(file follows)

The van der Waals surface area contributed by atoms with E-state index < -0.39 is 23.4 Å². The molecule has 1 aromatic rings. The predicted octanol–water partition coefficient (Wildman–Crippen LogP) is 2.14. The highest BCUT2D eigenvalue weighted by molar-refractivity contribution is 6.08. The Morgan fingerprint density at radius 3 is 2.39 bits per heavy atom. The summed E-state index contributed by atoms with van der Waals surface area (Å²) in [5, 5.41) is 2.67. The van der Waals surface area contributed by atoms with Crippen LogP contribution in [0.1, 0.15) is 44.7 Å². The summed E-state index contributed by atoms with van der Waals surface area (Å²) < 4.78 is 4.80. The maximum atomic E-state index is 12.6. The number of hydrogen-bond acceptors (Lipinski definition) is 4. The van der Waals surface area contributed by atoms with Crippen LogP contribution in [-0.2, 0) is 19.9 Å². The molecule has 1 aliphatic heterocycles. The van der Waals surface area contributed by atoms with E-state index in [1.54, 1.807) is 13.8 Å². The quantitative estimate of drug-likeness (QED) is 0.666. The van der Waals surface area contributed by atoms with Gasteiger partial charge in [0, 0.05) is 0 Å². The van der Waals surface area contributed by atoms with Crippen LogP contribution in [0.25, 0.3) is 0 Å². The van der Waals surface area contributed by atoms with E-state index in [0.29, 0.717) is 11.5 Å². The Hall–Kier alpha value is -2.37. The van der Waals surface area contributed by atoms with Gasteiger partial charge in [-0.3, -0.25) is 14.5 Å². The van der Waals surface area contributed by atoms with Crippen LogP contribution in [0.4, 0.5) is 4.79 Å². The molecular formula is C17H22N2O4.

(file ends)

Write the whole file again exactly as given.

The van der Waals surface area contributed by atoms with E-state index < -0.39 is 23.4 Å². The molecule has 1 aromatic rings. The predicted octanol–water partition coefficient (Wildman–Crippen LogP) is 2.14. The highest BCUT2D eigenvalue weighted by molar-refractivity contribution is 6.08. The Morgan fingerprint density at radius 3 is 2.39 bits per heavy atom. The summed E-state index contributed by atoms with van der Waals surface area (Å²) in [5, 5.41) is 2.67. The van der Waals surface area contributed by atoms with Crippen LogP contribution in [0.1, 0.15) is 44.7 Å². The summed E-state index contributed by atoms with van der Waals surface area (Å²) < 4.78 is 4.80. The maximum atomic E-state index is 12.6. The number of hydrogen-bond acceptors (Lipinski definition) is 4. The van der Waals surface area contributed by atoms with Crippen LogP contribution in [-0.2, 0) is 19.9 Å². The molecule has 1 aliphatic heterocycles. The van der Waals surface area contributed by atoms with E-state index in [1.54, 1.807) is 13.8 Å². The quantitative estimate of drug-likeness (QED) is 0.666. The van der Waals surface area contributed by atoms with Gasteiger partial charge in [0, 0.05) is 0 Å². The van der Waals surface area contributed by atoms with Crippen LogP contribution in [0.25, 0.3) is 0 Å². The van der Waals surface area contributed by atoms with E-state index in [0.29, 0.717) is 11.5 Å². The Hall–Kier alpha value is -2.37. The van der Waals surface area contributed by atoms with Gasteiger partial charge in [-0.3, -0.25) is 14.5 Å². The van der Waals surface area contributed by atoms with Crippen LogP contribution in [0.4, 0.5) is 4.79 Å². The molecular formula is C17H22N2O4.